The fourth installment of the History Channel’s recent series Bible Secrets Revealed entitled “The Real Jesus” raises more questions than it answers. In this episode, commentators express their doubts regarding the accuracy of information about Jesus in the four New Testament Gospels. The commentators also make certain claims about Jesus that depend upon the Gnostic gospels as a reliable source. These claims need to be addressed.
The Gnostic gospels are part of a collection of texts discovered in Egypt near the town of Nag Hammadi in 1945. Extracanonical texts such as these were formerly considered to be heavily altered adaptations even by liberal scholars. In “The Real Jesus” episode, the Gnostic gospels are presented as ancient texts that reveal surprising details about the life of Christ, details allegedly omitted from the New Testament Gospels. One text called The Infancy Gospel of Thomas describes alleged events from Jesus’ childhood. In fact, Jesus is depicted as “a spoiled child, an uncontrollable, monstrous prodigy.”
If this text was rejected from the canon because of its “scandalous” accounts, that would imply the church handpicked as canonical texts those deemed most beneficial to Jesus’ reputation. This crass portrayal of the process of canonization overlooks an important though subtle distinction: “The canon was a list of authoritative books rather than an authoritative list of books.” The church recognized the authority of the texts rather than assigning authority to the texts.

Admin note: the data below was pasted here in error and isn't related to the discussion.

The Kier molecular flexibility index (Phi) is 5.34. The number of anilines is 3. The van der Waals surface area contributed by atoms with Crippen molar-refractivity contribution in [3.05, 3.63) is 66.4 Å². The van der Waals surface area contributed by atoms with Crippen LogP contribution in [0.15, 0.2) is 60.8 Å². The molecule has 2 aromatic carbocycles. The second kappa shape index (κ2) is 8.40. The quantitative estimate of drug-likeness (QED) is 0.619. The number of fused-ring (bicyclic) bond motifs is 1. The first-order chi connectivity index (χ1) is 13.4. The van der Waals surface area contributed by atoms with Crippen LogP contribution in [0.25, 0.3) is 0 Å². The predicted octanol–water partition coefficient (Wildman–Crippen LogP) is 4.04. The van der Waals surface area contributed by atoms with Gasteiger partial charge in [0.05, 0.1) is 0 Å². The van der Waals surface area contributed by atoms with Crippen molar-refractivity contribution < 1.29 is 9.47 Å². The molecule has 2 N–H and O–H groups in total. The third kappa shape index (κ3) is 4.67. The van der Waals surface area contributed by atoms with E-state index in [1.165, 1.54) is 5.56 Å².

By the end of the second century, the church had acknowledged without dispute the canonicity of at least 21 books because of their apostolic authorship, widespread acceptance, and orthodox teachings. Gnostic gospels such as The Infancy Gospel of Thomas, which is dated in the second century, were written too late to be recognized as part of Scripture. In comparison, the Gospel of Mark was written around A.D. 65, Matthew and Luke shortly thereafter, and John around A.D. 90. If they were false, these Gospels could have been easily discredited because witnesses of Christ would still have been living at the time of their composition and distribution.
In addition, if the writers of the Gnostic gospels were seeking to fill gaps in Christ’s life, they were choosing what gaps to fill based on their knowledge of the four New Testament Gospels. The Infancy Gospel of Thomas ends with “the story of Jesus going to the Temple at age twelve,” the same story told in the Gospel of Luke; another account depicts the young Jesus raising a boy from the dead, probably drawn from the story of Paul and Eutychus in Acts 20. Based on the date and content of these Gnostic gospels, they are unlikely to provide us with data more trustworthy than the four biblical Gospels.Then, taking soft clay from the mud, he formed twelve sparrows. It was the Sabbath when he did these things, and many children were with him.” —Infancy Gospel of Thomas